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The Oregon Department of Human Service Columbia County Foster Parents Appreciation Project group recently did a similar project using flowers to honor the local foster parents.

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The Oregon Department of Human Service (DHS) Columbia County Foster Parents Appreciation Project has launched a community-engagement effort honoring local foster parents.

The effort marks May as Foster Parent Appreciation Month.

"Each year it is our honor to acknowledge the commitment and incredible work that our foster families do every day with the children in our custody," according to coordinator Ana Hadar-Ziady. "The state of Oregon would not be able to provide safe haven for children and teens from hard places without our dedicated foster parents."

This year, during the time of COVID-19, Hadar-Ziady said it is more important than ever that community partners, stakeholders and individuals come together to visibly show appreciation and support of the local foster families.

"Our foster families are on the front lines in a way that no other essential workers are right now," Hadar-Ziady said." They are caring for our state’s most vulnerable children 24/7. Every day they are protecting, nurturing and loving all the children in their homes during this crisis."

According to Hadar-Ziady, the local foster parents have no babysitting, no regular respite, no regular school, no camps, no in-person counseling and "no end in sight."

"Columbia County Foster families need to know that their community cares about them and appreciates the hard work they are doing," she said. "This message of support is more crucial than ever as our community struggles to deal with the challenges of the coronavirus.

The local project

“Dinner’s On Us” is the theme of this year’s appreciation no contact event. Every sponsor will be included in a short video message of support delivered to all the foster families.

On May 30 individual or group donors personalized video message of encouragement, solidarity and support will reach every certified foster and adoptive family in Columbia County and they will get a much-deserved night off from cooking dinner, according to a release from the DHS, which states,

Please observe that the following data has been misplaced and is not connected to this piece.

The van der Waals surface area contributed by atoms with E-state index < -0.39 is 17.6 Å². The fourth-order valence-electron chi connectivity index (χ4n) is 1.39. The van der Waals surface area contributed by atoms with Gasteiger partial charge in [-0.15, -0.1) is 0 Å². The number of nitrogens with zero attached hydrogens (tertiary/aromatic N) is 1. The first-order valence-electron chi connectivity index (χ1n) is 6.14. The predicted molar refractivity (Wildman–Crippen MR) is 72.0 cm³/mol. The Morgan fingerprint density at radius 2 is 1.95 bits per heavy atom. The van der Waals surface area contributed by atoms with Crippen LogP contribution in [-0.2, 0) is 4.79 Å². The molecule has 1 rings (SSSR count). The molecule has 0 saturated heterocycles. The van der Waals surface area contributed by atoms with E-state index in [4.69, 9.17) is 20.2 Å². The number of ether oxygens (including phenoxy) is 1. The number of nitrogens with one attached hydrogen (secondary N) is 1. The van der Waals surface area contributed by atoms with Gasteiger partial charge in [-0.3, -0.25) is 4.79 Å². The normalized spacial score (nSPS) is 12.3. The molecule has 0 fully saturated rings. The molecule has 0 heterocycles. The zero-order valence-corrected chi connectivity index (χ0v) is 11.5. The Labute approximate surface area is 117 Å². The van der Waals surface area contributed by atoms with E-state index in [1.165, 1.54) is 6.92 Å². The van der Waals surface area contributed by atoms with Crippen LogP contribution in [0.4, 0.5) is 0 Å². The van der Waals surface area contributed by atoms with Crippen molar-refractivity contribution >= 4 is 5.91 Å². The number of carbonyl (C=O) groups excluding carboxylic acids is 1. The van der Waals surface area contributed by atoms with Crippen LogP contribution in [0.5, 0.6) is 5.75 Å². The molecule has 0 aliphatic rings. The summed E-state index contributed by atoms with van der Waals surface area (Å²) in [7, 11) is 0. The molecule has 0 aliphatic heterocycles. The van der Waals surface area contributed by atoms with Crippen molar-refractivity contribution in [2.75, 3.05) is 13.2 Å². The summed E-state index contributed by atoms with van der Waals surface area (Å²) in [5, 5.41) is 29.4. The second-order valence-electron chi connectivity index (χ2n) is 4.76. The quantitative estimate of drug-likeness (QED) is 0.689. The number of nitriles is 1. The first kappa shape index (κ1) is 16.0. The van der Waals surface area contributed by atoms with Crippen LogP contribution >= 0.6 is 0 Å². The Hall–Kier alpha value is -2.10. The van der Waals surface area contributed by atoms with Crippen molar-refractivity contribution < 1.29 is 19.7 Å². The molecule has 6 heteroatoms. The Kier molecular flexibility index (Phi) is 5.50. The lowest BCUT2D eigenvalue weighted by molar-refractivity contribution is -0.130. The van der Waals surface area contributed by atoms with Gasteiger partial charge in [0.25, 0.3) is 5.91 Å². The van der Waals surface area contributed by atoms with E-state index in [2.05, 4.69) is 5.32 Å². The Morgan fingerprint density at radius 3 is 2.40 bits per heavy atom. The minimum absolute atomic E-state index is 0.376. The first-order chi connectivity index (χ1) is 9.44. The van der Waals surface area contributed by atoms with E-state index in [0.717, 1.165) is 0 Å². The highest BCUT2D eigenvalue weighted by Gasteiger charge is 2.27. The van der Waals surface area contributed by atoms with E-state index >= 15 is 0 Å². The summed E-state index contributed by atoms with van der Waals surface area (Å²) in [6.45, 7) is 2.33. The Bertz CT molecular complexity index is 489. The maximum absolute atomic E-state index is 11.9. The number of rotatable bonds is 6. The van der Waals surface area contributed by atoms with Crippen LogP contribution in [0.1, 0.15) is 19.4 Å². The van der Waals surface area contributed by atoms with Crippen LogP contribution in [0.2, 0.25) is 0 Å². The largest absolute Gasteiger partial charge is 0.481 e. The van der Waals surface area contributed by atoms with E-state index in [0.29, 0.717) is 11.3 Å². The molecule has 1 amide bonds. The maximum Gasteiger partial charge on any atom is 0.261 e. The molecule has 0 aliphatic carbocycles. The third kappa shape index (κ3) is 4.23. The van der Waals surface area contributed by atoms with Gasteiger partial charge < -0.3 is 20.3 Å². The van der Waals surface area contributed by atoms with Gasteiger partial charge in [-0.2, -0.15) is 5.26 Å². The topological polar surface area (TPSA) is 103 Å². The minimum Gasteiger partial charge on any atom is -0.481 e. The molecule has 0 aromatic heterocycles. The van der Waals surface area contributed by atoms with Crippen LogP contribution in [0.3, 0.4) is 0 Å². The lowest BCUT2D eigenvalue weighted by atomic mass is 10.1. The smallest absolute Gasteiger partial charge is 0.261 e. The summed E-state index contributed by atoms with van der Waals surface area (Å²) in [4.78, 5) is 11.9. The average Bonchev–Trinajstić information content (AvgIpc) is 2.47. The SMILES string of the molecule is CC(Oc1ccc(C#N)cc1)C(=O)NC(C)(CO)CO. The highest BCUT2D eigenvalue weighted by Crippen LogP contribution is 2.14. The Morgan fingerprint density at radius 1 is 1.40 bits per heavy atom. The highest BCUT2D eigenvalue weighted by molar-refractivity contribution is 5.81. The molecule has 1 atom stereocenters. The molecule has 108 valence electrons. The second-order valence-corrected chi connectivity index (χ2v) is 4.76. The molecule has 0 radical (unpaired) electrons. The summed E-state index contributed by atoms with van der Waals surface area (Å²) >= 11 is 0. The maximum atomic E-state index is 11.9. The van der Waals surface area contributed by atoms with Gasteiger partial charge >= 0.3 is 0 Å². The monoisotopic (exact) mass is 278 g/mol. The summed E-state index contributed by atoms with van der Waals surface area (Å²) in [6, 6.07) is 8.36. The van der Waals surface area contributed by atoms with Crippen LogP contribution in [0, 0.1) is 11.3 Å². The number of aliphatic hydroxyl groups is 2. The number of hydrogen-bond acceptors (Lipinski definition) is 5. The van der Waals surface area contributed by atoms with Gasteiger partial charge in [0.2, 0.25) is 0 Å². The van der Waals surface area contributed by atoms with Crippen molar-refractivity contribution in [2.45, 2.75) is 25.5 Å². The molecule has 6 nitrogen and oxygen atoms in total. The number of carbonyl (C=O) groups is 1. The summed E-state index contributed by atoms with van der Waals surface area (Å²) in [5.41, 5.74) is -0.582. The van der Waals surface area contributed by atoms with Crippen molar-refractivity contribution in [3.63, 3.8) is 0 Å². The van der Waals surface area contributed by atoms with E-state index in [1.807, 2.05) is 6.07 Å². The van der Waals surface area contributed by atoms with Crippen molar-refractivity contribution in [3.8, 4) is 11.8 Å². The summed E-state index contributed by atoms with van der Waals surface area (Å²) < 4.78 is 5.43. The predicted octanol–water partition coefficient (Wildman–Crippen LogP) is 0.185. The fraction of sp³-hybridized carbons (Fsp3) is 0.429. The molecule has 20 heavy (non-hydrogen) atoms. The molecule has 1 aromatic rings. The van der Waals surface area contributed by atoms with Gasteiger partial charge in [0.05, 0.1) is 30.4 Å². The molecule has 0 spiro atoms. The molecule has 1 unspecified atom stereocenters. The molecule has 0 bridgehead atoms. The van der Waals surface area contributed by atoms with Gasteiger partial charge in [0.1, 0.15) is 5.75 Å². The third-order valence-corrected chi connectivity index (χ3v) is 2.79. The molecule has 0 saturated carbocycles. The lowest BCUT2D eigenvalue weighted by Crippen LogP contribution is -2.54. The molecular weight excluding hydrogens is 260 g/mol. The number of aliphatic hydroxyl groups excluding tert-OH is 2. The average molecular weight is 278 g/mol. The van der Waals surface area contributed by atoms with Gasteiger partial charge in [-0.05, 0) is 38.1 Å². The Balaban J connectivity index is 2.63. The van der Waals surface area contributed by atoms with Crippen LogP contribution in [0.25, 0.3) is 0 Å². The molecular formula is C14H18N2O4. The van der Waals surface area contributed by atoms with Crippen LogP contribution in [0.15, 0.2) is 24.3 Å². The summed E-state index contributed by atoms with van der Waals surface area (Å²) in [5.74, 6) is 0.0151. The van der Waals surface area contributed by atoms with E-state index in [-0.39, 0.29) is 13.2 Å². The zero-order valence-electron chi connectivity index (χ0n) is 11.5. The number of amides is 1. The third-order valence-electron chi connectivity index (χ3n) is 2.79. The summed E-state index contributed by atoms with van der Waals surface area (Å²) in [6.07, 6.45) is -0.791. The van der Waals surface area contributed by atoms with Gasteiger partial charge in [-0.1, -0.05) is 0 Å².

"A BBQ Box full of delicious food, desert and party supplies will be delivered to their doorstep. We need your help to pull this off!"

"Let’s show Columbia County foster parents how wide the support for them is in Columbia County,"  Hadar-Ziady said. "We currently have 75 foster homes and we will be feeding 136 adults and 175 children. Your BBQ Box sponsorship will support our local foster families and the local businesses that have always supported our foster parent events in pre-COVID-19 times."

Sponsorship Cost

  • Large BBQ Box $100
  • Medium BBQ Box $50.00
  • Small BBQ Box: $25.00

How to get involved

Email Ana Hadar-Ziady ana.j.hadar-ziady@state.or.us to receive instructions on submitting your “Dinner’s On Us” Foster Parent Appreciation Personalized Video Message.

Contact Ana at 503-396-0555 with any questions.

Make checks to:

Department of Human Services Child Welfare Columbia County

Mail checks to:

  • Department of Human Services Child Welfare
  • Attn: Ana Hadar-Ziady/Dinner’s On US
  • 500 N. Columbia River Hwy. Ste. 220
  • St. Helens OR 97051-1200

Hadar-Ziady also responded to The Chronicle's questions about requirements and regulations for foster parenting in Oregon.

The Chronicle: Specifically, what are the responsibilities of the DHS foster parents in Columbia County?